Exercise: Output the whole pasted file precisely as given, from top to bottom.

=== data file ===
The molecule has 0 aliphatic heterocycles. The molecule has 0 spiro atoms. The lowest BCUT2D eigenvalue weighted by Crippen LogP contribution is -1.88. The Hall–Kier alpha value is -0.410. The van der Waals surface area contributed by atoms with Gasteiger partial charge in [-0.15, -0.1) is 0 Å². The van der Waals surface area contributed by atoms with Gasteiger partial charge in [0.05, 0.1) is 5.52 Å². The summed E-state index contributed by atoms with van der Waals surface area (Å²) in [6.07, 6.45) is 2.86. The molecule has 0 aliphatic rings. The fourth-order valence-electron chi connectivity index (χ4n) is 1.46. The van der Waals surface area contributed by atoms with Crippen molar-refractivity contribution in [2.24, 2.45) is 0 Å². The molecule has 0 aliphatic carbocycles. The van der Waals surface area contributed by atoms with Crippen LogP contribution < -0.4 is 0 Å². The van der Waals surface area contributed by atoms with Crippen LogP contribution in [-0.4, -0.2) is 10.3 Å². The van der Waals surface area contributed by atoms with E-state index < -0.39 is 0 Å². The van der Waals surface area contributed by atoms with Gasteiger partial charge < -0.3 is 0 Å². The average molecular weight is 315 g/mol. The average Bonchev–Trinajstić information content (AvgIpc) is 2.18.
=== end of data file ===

The molecule has 0 aliphatic heterocycles. The molecule has 0 spiro atoms. The lowest BCUT2D eigenvalue weighted by Crippen LogP contribution is -1.88. The Hall–Kier alpha value is -0.410. The van der Waals surface area contributed by atoms with Gasteiger partial charge in [-0.15, -0.1) is 0 Å². The van der Waals surface area contributed by atoms with Gasteiger partial charge in [0.05, 0.1) is 5.52 Å². The summed E-state index contributed by atoms with van der Waals surface area (Å²) in [6.07, 6.45) is 2.86. The molecule has 0 aliphatic rings. The fourth-order valence-electron chi connectivity index (χ4n) is 1.46. The van der Waals surface area contributed by atoms with Crippen molar-refractivity contribution in [2.24, 2.45) is 0 Å². The molecule has 0 aliphatic carbocycles. The van der Waals surface area contributed by atoms with Crippen LogP contribution < -0.4 is 0 Å². The van der Waals surface area contributed by atoms with Crippen LogP contribution in [-0.4, -0.2) is 10.3 Å². The van der Waals surface area contributed by atoms with E-state index < -0.39 is 0 Å². The van der Waals surface area contributed by atoms with Gasteiger partial charge < -0.3 is 0 Å². The average molecular weight is 315 g/mol. The average Bonchev–Trinajstić information content (AvgIpc) is 2.18.